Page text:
One day I wrote her name upon the strand,
But came the waves and washed it away:
Again I wrote it with a second hand,
But came the tide, and made my pains his prey.
“Vain man,” said she, “that dost in vain assay,
A mortal thing so to immortalize;
For I myself shall like to this decay,
And eke my name be wiped out likewise.”
“Not so,” (quod I) “let baser things devise
To die in dust, but you shall live by fame:
My verse your vertues rare shall eternize,
And in the heavens write your glorious name:
Where whenas death shall all the world subdue,
Our love shall live, and later life renew.”
This is a sonnet, meaning fourteen lines of iambic pentameter. In particular, it is a Spenserian sonnet, so named after Edmund Spenser (1552-1599) who wrote this poem and who often followed this form. The rhyme scheme follows the pattern ABAB BCBC CDCD EE, meaning the first and third lines rhyme and the second and fourth lines rhyme, then the fifth line continues the rhyme from the fourth line and makes it the rhyme for the first and third lines of the second quatrain (set of four lines). Then the pattern continues from the second quatrain into the third. The final couplet stands by itself.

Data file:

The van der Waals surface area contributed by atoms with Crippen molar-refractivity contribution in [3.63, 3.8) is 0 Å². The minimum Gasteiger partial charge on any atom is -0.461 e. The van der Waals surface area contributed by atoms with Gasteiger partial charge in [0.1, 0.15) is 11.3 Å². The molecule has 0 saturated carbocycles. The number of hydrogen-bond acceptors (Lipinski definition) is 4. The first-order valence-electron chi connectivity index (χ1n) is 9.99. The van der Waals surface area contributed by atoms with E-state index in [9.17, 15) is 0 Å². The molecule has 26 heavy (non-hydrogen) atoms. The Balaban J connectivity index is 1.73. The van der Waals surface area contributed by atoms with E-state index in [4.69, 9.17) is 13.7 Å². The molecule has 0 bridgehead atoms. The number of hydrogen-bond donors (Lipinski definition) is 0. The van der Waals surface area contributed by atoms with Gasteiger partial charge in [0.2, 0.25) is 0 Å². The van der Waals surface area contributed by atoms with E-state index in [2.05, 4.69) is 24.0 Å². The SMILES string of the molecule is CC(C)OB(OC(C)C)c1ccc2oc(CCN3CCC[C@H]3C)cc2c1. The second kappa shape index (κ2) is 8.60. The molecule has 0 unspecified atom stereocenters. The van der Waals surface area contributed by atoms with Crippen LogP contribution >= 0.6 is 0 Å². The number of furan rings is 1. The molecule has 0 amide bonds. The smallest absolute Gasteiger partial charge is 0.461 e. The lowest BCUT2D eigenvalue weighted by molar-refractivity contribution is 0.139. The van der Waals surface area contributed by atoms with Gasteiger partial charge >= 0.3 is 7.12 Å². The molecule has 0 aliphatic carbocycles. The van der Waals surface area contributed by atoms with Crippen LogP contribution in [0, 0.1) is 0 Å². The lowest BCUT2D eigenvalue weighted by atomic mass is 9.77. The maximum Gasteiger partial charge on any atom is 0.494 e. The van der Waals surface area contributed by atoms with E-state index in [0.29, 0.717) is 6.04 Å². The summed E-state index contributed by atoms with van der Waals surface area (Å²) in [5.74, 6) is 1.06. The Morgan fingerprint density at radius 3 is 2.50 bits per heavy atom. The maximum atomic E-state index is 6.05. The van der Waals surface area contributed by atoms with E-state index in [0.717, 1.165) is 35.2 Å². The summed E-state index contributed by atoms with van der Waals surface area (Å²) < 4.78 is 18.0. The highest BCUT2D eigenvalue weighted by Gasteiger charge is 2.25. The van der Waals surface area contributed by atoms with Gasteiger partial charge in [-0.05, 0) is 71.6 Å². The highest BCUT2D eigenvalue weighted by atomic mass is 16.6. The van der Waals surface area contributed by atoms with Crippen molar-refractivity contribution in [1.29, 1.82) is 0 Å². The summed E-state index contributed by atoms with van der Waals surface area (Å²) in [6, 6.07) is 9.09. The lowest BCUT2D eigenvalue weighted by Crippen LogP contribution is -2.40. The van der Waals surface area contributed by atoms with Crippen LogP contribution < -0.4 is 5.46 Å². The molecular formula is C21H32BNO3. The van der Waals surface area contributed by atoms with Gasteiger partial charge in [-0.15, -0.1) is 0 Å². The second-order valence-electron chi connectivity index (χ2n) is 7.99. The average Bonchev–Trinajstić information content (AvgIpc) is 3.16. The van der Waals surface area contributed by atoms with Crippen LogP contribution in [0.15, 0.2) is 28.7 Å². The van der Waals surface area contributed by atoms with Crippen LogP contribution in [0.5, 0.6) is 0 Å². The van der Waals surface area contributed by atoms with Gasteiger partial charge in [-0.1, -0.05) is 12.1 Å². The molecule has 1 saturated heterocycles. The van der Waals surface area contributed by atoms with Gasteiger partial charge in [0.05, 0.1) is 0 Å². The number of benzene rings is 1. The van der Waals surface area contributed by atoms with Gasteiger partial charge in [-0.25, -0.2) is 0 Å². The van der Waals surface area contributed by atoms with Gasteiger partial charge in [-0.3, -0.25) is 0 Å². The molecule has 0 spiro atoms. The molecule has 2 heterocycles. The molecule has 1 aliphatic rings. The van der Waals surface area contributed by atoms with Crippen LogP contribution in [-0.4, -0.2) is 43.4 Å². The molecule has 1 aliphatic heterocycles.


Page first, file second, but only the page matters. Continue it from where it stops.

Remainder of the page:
In the poem, a man writes his love’s name on the beach and the waves wash it away. He writes it a second time, and the waves wash it away again. She notes the futility of trying to make her name last on earth given that she is mortal. He responds that he will make her name immortal in poetry. Though all mankind must die, their love shall live on in this poem, and they shall be raised on the Last Day (which is what he means by “later life renew”).